Network protection automation guide security of both

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Unformatted text preview: k Protection & Automation Guide Security of both stability and operation is obtained by providing three independent channels (say X, Y and Z) whose outputs are arranged in a ‘two-out-of three’ voting arrangement, as shown in Figure 15.1. _ + X Y Y Z Z X Trip circuits Figure 15.1: Two-out-of-three principle 1 5 . 4 T Y P E S O F P R OT E C T I O N S Y S T E M A number of busbar protection systems have been devised: a. system protection used to cover busbars b. frame-earth protection c. differential protection d. phase comparison protection e. directional blocking protection Of these, (a) is suitable for small substations only, while (d) and (e) are obsolete. Detailed discussion of types (b) and (c) occupies most of this chapter. Busbar P rotection independence must be maintained throughout the secondary circuit. Early forms of biased differential protection for busbars, such as versions of 'Translay' protection and also a scheme using harmonic restraint, were superseded by unbiased high impedance differential protection. The relative simplicity of the latter, and more importantly the relative ease with which its performance can be calculated, have ensured its success up to the present day. But more recently the advances in semiconductor technology, coupled with a more pressing need to be able to accommodate CT's of unequal ratio, have led to the re-introduction of biased schemes, generally using static relay designs, particularly for the most extensive and onerous applications. Frame-earth protection systems have been in use for many years, mainly associated with smaller busbar protection schemes at distribution voltages and for metalclad busbars (e.g. SF6 insulated busbars). However, it has often been quite common for a unit protection scheme to be used in addition, to provide two separate means of fault detection. The different types of protection are described in the following sections. • 235 • • 15 • 1 5 . 5 S Y S T E M P R OT E C T I O N S C H E M E S System protection that includes overcurrent or distance systems will inherently give protection cover to the busbars. Overcurrent protection will only be applied to relatively simple distribution systems, or as a back-up protection, set to give a considerable time delay. Distance protection will provide cover for busbar faults with its second and possibly subsequent zones. In both cases the busbar protection obtained is slow and suitable only for limiting the consequential damage. G I Busbar P rotection 15 • 15.6.1 Single-Busbar Frame-Earth Protection This is purely an earth fault system and, in principle, involves simply measuring the fault current flowing from the switchgear frame to earth. A current transformer is mounted on the earthing conductor and is used to energize a simple instantaneous relay as shown in Figure 15.2. No other earth connections of any type, including incidental connections to structural steelwork are allowed. This requirement is so that: a. the principal earth connection and current transformer are not shunted, thereby raising the effective setting. An increased effective setting gives rise to the possibility of relay maloperation. This risk is small in practice > K Neutral check relay I > + Trip all circuit breaker Figure 15.2: Single zone frame-earth protection b. earth current flowing to a fault elsewhere on the system cannot flow into or out of the switchgear frame via two earth connections, as this might lead to a spurious operation 1 5 . 6 F R A M E - E A R T H P R OT E C T I O N ( H O WA R D P R OT E C T I O N ) • J Frame-earth fault relay The only exception is the case of a mesh-connected substation, in which the current transformers are located at the circuit breakers. Here, the busbars are included, in sections, in the individual zones of the main circuit protection, whether this is of unit type or not. In the special case when the current transformers are located on the line side of the mesh, the circuit protection will not cover the busbars in the instantaneous zone and separate busbar protection, known as mesh-corner protection, is generally used – see Section 15.7.2.1 for details. Frame leakage protection has been extensively used in the past in many different situations. There are several variations of frame leakage schemes available, providing busbar protection schemes with different capabilities. The following sections schemes have thus been retained for historical and general reference purposes. A considerable number of schemes are still in service and frame leakage may provide an acceptable solution in particular circumstances. However, the need to insulate the switchboard frame and provide cable gland insulation and the availability of alternative schemes using numerical relays, has contributed to a decline in use of frame leakage systems. H The switchgear must be insulated as a whole, usually by standing it on concrete. Care must be taken that the foundation bolts do not touch the steel reinforcement; sufficient concrete must be cut away at each hole to permit grouting-in with no risk of touching metalwork. The ins...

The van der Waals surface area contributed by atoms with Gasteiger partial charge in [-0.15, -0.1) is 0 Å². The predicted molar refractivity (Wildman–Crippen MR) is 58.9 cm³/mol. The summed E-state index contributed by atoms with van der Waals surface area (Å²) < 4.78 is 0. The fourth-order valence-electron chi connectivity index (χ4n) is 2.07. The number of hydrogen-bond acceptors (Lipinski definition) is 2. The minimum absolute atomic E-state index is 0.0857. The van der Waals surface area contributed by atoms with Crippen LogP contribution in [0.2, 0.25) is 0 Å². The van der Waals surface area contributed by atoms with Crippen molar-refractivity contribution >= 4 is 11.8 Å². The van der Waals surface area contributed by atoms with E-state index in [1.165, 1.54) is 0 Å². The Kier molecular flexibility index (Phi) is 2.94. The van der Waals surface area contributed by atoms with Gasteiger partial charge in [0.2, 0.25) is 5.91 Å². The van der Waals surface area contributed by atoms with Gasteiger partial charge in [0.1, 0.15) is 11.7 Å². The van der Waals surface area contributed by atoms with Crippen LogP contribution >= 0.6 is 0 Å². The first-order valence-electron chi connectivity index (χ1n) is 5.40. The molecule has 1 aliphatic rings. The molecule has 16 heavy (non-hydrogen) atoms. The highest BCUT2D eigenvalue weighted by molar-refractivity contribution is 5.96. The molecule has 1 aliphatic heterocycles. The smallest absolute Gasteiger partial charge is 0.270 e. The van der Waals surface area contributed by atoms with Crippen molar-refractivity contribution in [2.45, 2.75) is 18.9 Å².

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This note was uploaded on 02/18/2013 for the course EE 45 taught by Professor Kjald during the Spring '13 term at Aachen University of Applied Sciences.

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